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It's not political or market selfishness that impedes health data interoperability, it's the primitive nature of the technology itself.
The SearchHealthIT headline reads: "Health data interoperability woes could be solved fast if we wanted." Here's an excerpt:
" Health data interoperability problems that plague the U.S. healthcare system are technically simple to fix, said mHealth Summit speaker Anna McCollister-Slipp, a diabetic patient using multiple medical devices and taking many prescriptions to regulate her health. Tired of non-interoperable device data slowing her down, she became a health IT entrepreneur and co-founded Galileo Analytics ... Political forces in Washington and in the marketplace that protect the non-interoperability of data are holding back the free flow of health data between systems, McCollister-Slipp said."
I'm sorry to disappoint, but it's not political or market selfishness that impedes interoperability, it's the primitive technology itself. This is actually a good thing because if it were driven by political or anti-competitive considerations, there would be no hope at all.
To understand the issue one must look inside the devices and their computer chips, in this case (apparently) a glucose meter. The computer's memory is arranged in groups of 8 bits (binary digits) calked bytes. Each byte can contain one of 256 different patterns at a time, each representing a number from 0 to 255. Each pattern can also be assigned a letter equivalent - 97 = 'a.' These are the American Standard Codes for Information Interchange (ASCII). The ASCII standard was published in 1963. So, as you can see, in one sense interoperability was worked out long before most of today's programmers were born.
Two hundred and fifty-five codes aren't enough to represent all of the characters used in foreign languages, so the Unicode standard was born. It uses 16 bits (or more), a 16-bit code unit (two 8-bit bytes) for the 65536 characters that were assigned codes first and two additional 16-bit units if needed. As numbers, these bit patterns can't represent really big numbers. Thirty-two bits can only represent about 4 billion, but 64 bits can accommodate 2^64 (over 18 quintillion or 1.8×10^19).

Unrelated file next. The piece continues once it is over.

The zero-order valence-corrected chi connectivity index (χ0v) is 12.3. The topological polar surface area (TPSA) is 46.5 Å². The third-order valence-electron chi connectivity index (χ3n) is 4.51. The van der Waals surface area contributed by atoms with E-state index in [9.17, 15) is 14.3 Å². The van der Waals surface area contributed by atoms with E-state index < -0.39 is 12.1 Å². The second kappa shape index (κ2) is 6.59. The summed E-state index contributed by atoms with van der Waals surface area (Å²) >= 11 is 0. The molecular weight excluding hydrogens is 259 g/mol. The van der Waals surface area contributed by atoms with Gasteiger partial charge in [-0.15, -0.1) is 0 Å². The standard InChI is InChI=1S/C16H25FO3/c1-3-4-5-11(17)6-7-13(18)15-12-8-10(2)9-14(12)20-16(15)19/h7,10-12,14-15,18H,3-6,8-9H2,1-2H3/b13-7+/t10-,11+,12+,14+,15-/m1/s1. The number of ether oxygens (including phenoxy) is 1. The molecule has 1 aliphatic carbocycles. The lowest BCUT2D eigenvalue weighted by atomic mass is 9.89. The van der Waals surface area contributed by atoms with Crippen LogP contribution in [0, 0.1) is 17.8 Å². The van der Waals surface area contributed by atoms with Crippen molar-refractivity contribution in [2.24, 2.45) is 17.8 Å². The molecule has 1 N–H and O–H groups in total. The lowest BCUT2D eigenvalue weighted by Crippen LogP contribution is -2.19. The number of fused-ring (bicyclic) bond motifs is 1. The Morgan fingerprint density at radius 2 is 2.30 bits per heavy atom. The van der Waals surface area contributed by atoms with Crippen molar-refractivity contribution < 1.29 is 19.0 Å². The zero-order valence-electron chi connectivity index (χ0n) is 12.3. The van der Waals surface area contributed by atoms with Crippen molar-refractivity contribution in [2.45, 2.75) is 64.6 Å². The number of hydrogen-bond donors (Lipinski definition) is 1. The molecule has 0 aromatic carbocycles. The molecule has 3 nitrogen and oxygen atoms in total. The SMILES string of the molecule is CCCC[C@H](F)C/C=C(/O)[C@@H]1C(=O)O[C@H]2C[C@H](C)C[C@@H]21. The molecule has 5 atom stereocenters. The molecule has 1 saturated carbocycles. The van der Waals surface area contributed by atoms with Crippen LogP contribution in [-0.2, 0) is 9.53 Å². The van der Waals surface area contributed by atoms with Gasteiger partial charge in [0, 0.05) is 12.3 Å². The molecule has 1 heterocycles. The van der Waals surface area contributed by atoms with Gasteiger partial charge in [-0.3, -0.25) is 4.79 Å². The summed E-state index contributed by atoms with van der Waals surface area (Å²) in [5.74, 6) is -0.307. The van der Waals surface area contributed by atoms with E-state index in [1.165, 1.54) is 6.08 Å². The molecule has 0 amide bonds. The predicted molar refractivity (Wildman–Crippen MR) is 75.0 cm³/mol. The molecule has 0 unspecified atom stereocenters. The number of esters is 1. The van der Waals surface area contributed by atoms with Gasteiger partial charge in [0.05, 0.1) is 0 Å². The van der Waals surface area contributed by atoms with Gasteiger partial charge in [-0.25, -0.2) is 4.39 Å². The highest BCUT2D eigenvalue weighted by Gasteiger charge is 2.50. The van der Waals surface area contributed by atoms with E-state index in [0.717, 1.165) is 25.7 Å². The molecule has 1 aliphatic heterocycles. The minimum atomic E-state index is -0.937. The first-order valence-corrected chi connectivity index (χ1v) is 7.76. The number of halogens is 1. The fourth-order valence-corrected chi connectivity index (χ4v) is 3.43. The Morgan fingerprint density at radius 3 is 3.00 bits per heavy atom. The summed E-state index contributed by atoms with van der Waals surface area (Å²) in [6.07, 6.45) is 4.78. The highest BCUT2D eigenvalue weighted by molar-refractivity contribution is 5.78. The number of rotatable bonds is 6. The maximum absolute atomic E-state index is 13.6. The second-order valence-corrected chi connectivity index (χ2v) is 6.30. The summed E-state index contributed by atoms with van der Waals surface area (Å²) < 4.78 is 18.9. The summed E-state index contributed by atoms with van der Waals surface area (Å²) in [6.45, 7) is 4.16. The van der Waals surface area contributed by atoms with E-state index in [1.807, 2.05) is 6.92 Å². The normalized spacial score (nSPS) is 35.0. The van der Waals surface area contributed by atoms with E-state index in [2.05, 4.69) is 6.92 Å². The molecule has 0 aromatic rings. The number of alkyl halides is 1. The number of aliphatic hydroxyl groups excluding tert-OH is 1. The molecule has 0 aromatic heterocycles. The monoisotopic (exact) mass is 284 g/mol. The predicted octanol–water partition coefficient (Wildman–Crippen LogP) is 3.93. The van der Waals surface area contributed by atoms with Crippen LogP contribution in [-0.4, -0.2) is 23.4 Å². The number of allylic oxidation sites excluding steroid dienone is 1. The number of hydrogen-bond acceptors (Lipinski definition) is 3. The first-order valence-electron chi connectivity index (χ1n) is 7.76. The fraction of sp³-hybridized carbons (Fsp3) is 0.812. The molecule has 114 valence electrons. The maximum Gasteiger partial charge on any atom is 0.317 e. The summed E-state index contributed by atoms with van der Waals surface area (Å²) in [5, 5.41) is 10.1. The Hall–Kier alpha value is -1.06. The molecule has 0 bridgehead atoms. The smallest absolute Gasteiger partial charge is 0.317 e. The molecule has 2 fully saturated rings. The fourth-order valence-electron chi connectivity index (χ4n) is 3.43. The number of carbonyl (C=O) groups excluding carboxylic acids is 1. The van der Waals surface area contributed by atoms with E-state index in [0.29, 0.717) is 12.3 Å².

Programming languages give developers lots of options to store numbers of different magnitude in different numbers of bytes but no options for attaching a meaning or definition to the number as it travels through programs and then out to the Internet. So, your glucose meter might register 450 and my peak-flow meter might also register 450. You know what yours means and I know what mine means, but the 450s don't. If they both arrive at our doctor's office they are worse than useless unless accompanied by metadata: what test, what units of measure, which patient, the date and time of the test, etc. This is a lot of stuff for a programmer to deal with. First, since it's not possible to just send the data, one must develop an entire infrastructure to support sending data. This leaves unanswered the questions of: send to whom, for what purpose, and in what format.
Let's imagine a different processor chip that stored information as Unicodes representing the data as characters, and a different language that understood this.
Today's programmer writes something like: "int glucose = 450;" which declares an integer variable called glucose and stores the value, 450.
In our new language the programmer writes: item glucose = 450; but, item declares a variable of type "information item." When setting the value, the computer consults a dictionary of type definitions and retrieves the one for glucose which says that in addition, it is to include the device id, the date and time, the units of measure and the type name (glucose) or a reference to the source of the definition. What gets stored is: <ii devid="436a6", tm="20140117T1130 -08", unit="gm/dl">450<\ii>.
In the world of this computer and language, all data have this form although some have more qualifiers and some have internal complexity. Blood pressure, for example, may have separate values for systolic, diastolic and mean and an indication of the method (cuff or machine).
Since the device is registered to you, when the data arrives at your doctor, your identity as well as the meaning of the 450 can be determined unambiguously.
The Web Ontology Language (OWL), a family of knowledge representation languages, is a standard developed by the World Wide Web Consortium (W3C) that exploits some of these ideas but in a slightly different way.
Given the right technology and with little extra effort, the interoperability boogyman would evaporate. Instead of numbers (data) we would have information. When we sent it somewhere it would mean something, which is after all, the point of interoperability.